Cut Line: PGA task force step in right direction

By Rex HoggardOctober 10, 2014, 4:37 pm

In this season-opening edition of Cut Line, the PGA of America embraces change for the Ryder Cup, Jarrod Lyle endears himself to even more fans and officials at the Open err with a missing exemption.

Made Cut

Ryder Cup reclamation. As bad as the U.S. Ryder Cup team’s five-point loss at Gleneagles may have been there is a measure of solace to be drawn from that losing legacy.

Earlier this week it was revealed that the PGA of America is creating a task force to examine every inch of the Ryder Cup process, from how captains and players are selected to the schedule of events during the matches.

“Basically we are giving the task force a blank canvas on all things on the Ryder Cup to give the PGA some input,” PGA president Ted Bishop told “The PGA is willing to take a step back and listen to some people that are involved in the process.”

The task force, which will be announced within the next week, will include former and current players, former captains and PGA officials; and numerous sources have indicated the blue-ribbon panel could include the likes of Tiger Woods, Phil Mickelson and Paul Azinger.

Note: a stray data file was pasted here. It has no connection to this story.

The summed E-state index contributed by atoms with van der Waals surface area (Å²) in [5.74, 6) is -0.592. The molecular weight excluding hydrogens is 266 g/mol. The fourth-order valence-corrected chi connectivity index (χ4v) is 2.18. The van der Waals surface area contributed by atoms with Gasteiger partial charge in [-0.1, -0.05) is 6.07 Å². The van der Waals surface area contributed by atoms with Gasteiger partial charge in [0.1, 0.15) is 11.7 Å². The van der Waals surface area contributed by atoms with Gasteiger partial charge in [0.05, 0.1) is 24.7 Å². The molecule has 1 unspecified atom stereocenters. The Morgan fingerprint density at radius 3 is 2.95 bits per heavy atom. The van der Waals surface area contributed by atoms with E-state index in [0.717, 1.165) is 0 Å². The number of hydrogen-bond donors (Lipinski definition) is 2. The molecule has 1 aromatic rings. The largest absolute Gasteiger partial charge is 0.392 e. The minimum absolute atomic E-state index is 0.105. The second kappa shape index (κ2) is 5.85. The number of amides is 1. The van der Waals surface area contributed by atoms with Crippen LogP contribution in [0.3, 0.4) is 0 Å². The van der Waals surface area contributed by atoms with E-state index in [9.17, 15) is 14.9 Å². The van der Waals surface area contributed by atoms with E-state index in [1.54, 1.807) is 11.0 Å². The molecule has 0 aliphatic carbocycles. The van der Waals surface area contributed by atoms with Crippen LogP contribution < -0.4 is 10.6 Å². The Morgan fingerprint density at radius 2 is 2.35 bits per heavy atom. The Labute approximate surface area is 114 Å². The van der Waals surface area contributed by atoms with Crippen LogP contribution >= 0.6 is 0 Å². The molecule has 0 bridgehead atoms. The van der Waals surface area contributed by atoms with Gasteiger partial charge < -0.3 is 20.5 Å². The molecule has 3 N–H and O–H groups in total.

If Gleneagles turns out to be rock bottom for the American side the silver lining will be it prompted some much needed change.

The survivor. Jarrod Lyle gave golf fans reason No. 326 to admire his persistence as well as his play.

Lyle returned to the PGA Tour this week following a second bout with leukemia thanks to a 6-under 66 at Monday’s qualifying event. The Australian birdied the second extra hole to earn his first PGA Tour start in 29 months.